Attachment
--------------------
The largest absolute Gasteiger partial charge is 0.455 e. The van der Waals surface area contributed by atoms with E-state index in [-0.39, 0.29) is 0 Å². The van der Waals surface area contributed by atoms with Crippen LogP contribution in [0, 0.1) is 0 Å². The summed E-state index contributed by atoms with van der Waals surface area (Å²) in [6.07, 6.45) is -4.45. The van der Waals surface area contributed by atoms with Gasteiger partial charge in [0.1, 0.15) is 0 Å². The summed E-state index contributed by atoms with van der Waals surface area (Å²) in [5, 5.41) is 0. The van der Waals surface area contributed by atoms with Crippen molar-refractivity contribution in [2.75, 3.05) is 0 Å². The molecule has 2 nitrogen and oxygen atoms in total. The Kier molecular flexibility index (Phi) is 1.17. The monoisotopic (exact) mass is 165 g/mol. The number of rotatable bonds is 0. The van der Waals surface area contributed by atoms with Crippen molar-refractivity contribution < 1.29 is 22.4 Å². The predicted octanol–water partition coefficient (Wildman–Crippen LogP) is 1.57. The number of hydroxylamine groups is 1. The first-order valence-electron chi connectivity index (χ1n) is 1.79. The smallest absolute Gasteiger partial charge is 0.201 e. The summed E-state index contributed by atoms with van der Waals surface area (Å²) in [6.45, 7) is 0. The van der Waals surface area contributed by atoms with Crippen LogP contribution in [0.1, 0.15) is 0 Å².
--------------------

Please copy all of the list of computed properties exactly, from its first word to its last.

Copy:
The largest absolute Gasteiger partial charge is 0.455 e. The van der Waals surface area contributed by atoms with E-state index in [-0.39, 0.29) is 0 Å². The van der Waals surface area contributed by atoms with Crippen LogP contribution in [0, 0.1) is 0 Å². The summed E-state index contributed by atoms with van der Waals surface area (Å²) in [6.07, 6.45) is -4.45. The van der Waals surface area contributed by atoms with Gasteiger partial charge in [0.1, 0.15) is 0 Å². The summed E-state index contributed by atoms with van der Waals surface area (Å²) in [5, 5.41) is 0. The van der Waals surface area contributed by atoms with Crippen molar-refractivity contribution in [2.75, 3.05) is 0 Å². The molecule has 2 nitrogen and oxygen atoms in total. The Kier molecular flexibility index (Phi) is 1.17. The monoisotopic (exact) mass is 165 g/mol. The number of rotatable bonds is 0. The van der Waals surface area contributed by atoms with Crippen molar-refractivity contribution < 1.29 is 22.4 Å². The predicted octanol–water partition coefficient (Wildman–Crippen LogP) is 1.57. The number of hydroxylamine groups is 1. The first-order valence-electron chi connectivity index (χ1n) is 1.79. The smallest absolute Gasteiger partial charge is 0.201 e. The summed E-state index contributed by atoms with van der Waals surface area (Å²) in [6.45, 7) is 0. The van der Waals surface area contributed by atoms with Crippen LogP contribution in [0.1, 0.15) is 0 Å².